Each sector brings with it its own unique leadership challenges. Whether due to regulations, legacy practices, new market disruptors, regional factors or cultural expectations, the pressures leaders face are rarely identical.
Few understand the leadership challenges of law firms more than Richard Macklin. Former Global Vice Chair and Global Client Partner at Dentons, the world’s largest law firm, he is a leading authority on law firm strategy and market positioning. We sat down with him to get his perspective on the future of law firm leadership.
Typically, lawyers put their focus on working billable hours, on personal revenue generation, and on technical excellence. But for reasons that Richard unpacks, these are the wrong priorities entirely.
Leadership is not about management
“The truth is that lawyers generally don’t value leadership,” says Richard. “Nor do they understand the difference between leadership and management.”
Because, broadly speaking, lawyers tend to focus on minutiae rather than the big picture, Richard says they rarely see the value in vision builders. Instead they end up equating leadership with management, as a kind of unnecessary link in an otherwise self-organising machine.
“When I was co-leading the Corporate Practice,” says Richard, “the problem was, and still is, that people would imagine I was spending 50% of my time counting the paperclips. Of course, what we were trying to do was build a vision, but others often didn’t understand the value of such work.”
The value of this leadership was seen in the results though. Richard, along with a small team, helped build his firm from the 164th largest to the largest law firm in the world.
Technical excellence is not a differentiator
Part of the reason lawyers underestimate leadership, Richard explains, is that they value technical excellence over other skills. For them, it’s often all about knowing the minutiae. They are brilliant at spotting opportunities in the detail that can swing a trial, but they don’t tend to notice larger opportunities in the market.
“Lawyers have difficulty believing that technical excellence is not a differentiator,” says Richard. “Granted you do have the magic circle, the silver circle, and so on. But within each peer group, technical excellence is actually a commodity because every firm has it.”
So if technical excellence is not your product, what is? “It’s your delivery,” Richard says. “The way you respond to what a client wants and needs. They’ll assume you have a great product because if you don’t, you’ll get sued for it anyway. What they care about is how you’re going to partner with them.”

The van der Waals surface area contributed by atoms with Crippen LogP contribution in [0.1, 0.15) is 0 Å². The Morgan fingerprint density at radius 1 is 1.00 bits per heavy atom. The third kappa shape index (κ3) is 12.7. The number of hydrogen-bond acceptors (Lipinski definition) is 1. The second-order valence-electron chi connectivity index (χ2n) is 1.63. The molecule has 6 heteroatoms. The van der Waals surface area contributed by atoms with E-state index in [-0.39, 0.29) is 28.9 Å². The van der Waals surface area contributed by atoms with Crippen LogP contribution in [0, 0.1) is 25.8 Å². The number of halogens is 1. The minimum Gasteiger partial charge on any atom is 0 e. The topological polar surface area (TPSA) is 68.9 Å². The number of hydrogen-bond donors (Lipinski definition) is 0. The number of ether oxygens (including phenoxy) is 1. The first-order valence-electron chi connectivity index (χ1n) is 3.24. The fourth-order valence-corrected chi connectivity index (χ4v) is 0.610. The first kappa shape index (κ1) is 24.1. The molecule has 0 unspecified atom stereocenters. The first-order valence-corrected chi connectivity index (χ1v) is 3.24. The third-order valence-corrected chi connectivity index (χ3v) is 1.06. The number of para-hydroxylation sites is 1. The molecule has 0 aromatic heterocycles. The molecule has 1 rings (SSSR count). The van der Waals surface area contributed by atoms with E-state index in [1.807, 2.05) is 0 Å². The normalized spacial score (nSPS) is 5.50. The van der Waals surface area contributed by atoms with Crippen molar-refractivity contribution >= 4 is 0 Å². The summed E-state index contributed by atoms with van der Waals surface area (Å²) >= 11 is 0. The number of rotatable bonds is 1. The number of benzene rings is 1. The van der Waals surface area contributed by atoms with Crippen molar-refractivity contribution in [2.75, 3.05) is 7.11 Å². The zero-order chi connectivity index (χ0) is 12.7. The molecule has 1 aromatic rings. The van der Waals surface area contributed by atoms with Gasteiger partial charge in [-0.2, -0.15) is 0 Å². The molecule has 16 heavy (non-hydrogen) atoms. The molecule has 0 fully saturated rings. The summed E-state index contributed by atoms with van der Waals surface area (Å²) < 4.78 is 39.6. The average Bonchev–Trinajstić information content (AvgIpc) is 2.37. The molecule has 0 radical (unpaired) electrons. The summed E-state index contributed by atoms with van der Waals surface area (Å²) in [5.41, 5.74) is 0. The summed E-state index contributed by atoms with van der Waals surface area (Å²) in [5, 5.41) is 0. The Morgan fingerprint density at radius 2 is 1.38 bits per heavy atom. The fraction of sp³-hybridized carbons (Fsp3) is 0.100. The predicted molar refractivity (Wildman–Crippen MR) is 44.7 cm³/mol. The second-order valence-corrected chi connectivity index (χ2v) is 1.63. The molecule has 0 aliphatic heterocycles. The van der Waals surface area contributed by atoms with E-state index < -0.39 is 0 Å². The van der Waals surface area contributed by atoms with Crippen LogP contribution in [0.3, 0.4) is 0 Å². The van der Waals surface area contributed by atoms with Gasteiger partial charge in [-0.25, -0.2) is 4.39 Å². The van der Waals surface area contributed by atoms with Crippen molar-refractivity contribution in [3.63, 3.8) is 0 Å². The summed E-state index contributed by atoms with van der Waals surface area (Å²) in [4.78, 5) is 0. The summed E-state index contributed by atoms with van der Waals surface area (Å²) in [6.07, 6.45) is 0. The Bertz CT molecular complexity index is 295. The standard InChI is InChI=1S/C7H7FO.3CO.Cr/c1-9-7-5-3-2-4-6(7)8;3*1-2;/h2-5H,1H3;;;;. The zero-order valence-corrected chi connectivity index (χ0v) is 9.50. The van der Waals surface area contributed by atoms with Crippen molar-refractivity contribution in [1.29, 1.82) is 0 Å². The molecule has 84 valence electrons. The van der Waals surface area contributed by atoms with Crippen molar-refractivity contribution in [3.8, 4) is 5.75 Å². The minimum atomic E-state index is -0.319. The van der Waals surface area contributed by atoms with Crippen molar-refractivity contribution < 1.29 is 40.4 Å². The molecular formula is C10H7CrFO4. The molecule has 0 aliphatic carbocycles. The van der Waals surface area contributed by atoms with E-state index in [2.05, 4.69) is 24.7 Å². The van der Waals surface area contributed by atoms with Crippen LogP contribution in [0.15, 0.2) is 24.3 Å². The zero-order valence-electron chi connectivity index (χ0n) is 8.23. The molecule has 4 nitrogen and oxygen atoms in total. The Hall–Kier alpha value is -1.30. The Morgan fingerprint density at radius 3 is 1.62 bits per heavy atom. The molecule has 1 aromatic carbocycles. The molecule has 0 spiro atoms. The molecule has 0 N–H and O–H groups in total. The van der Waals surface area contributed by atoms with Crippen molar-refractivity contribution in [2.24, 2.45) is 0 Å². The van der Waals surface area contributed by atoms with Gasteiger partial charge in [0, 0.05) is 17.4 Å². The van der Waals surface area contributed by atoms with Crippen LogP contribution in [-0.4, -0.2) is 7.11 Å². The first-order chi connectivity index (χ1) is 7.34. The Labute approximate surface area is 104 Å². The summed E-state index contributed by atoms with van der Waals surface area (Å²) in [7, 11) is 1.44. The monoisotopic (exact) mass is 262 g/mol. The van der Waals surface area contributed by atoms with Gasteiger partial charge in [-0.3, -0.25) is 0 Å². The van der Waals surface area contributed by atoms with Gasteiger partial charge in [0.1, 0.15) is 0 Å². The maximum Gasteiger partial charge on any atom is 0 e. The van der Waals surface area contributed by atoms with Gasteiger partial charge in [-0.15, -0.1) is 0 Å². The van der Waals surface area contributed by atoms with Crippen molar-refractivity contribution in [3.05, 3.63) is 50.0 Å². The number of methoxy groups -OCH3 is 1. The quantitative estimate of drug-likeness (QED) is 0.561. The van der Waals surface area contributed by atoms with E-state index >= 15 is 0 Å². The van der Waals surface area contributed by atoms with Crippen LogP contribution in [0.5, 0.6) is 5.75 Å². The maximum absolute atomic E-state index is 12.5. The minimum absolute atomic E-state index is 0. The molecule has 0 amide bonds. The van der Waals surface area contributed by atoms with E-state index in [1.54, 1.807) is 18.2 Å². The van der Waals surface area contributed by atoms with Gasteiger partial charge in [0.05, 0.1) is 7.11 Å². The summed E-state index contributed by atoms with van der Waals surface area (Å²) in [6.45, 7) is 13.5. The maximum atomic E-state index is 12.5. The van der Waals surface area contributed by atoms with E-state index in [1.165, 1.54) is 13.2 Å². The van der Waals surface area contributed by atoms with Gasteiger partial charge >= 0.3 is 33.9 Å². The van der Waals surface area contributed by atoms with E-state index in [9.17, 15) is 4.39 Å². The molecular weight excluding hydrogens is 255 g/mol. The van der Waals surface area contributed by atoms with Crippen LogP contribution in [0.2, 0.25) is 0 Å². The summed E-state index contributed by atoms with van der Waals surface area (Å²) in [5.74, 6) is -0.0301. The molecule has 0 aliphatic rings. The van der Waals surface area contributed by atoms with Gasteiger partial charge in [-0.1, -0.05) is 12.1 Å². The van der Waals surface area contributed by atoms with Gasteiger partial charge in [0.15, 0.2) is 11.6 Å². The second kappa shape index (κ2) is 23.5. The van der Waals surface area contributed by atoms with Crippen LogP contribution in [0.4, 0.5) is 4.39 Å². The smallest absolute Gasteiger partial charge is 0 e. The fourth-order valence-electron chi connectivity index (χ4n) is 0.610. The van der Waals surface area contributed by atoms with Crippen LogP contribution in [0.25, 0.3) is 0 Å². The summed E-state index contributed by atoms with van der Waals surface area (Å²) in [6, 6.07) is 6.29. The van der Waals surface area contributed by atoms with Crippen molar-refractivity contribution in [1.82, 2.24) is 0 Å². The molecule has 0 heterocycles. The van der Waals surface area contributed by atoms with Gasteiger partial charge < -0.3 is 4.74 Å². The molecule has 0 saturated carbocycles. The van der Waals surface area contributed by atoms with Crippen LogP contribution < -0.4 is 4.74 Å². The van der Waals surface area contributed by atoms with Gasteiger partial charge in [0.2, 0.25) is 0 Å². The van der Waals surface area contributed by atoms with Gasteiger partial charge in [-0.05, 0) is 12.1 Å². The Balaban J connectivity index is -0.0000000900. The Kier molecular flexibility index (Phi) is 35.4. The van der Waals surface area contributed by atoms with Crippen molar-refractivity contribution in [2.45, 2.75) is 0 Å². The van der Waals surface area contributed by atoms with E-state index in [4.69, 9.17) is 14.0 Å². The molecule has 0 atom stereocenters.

When law firms rely on technical excellence to differentiate them, their market positioning is often ineffective, and they can end up depending on an already-established client base – one that might have provided plenty of business throughout the pandemic, but isn’t so loyal that they won’t jump at the chance of a better deal elsewhere, particularly now that same pandemic might have crippled them financially.
Richard says: “Now that we’re facing an even greater economic shock than the Lehman’s collapse, clients are going to want more for less and there’s more chance of getting it now. Ever since the Lehman Brothers collapse clients have been screaming for value-based billing and cost certainty.”
This legacy practice of billable hours is a big issue. It doesn’t just pain clients, but can prevent law firms from raising a greater profit too.
Leadership is meant to raise profitability
Billable hours can turn the legal profession into a pursuit of immediate results. The value of leadership feels less tangible compared to the hard numbers generated by hours billed. But when we’re chasing revenue in such a narrow way, we can miss out on greater opportunities.
“It’s a no brainer,” says Richard. “If one partner is able to increase profits by, say, 20% by redirecting 50% of their billable hours time into leadership matters, they’re making the firm more profitable across the board. You lose 50% of one lawyer’s billable hours, but you make much greater gains elsewhere.”
There is an element of risk in such an equation, but the potential rewards are far more lucrative. To increase profitability, you can’t just maximise business-as-usual efficiency, you have to look at the bigger picture.
Richard points to data as a better indicator of performance than hours billed. If you’re able to roll out a strategy and analyse how the profits are impacted over time, the results may persuade lawyers to stop underestimating the value of leadership. There’s no doubt that there’s a risk there, but the opportunity might be too big to miss.
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